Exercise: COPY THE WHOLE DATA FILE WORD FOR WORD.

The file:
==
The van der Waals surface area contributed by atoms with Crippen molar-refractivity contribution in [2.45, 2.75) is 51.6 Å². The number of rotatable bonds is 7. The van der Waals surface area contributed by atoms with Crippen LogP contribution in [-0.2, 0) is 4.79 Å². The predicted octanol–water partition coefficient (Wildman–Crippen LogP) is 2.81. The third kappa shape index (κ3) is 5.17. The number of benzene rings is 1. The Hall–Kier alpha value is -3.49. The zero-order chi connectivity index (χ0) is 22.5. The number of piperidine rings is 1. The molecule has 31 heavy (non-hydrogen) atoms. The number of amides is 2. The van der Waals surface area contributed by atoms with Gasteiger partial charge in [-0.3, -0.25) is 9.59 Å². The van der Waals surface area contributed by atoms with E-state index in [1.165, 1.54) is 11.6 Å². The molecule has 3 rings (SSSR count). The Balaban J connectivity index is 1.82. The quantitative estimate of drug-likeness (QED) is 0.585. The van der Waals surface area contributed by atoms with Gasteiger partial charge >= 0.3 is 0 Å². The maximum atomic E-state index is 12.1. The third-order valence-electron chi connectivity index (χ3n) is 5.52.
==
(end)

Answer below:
The van der Waals surface area contributed by atoms with Crippen molar-refractivity contribution in [2.45, 2.75) is 51.6 Å². The number of rotatable bonds is 7. The van der Waals surface area contributed by atoms with Crippen LogP contribution in [-0.2, 0) is 4.79 Å². The predicted octanol–water partition coefficient (Wildman–Crippen LogP) is 2.81. The third kappa shape index (κ3) is 5.17. The number of benzene rings is 1. The Hall–Kier alpha value is -3.49. The zero-order chi connectivity index (χ0) is 22.5. The number of piperidine rings is 1. The molecule has 31 heavy (non-hydrogen) atoms. The number of amides is 2. The van der Waals surface area contributed by atoms with Gasteiger partial charge in [-0.3, -0.25) is 9.59 Å². The van der Waals surface area contributed by atoms with E-state index in [1.165, 1.54) is 11.6 Å². The molecule has 3 rings (SSSR count). The Balaban J connectivity index is 1.82. The quantitative estimate of drug-likeness (QED) is 0.585. The van der Waals surface area contributed by atoms with Gasteiger partial charge >= 0.3 is 0 Å². The maximum atomic E-state index is 12.1. The third-order valence-electron chi connectivity index (χ3n) is 5.52.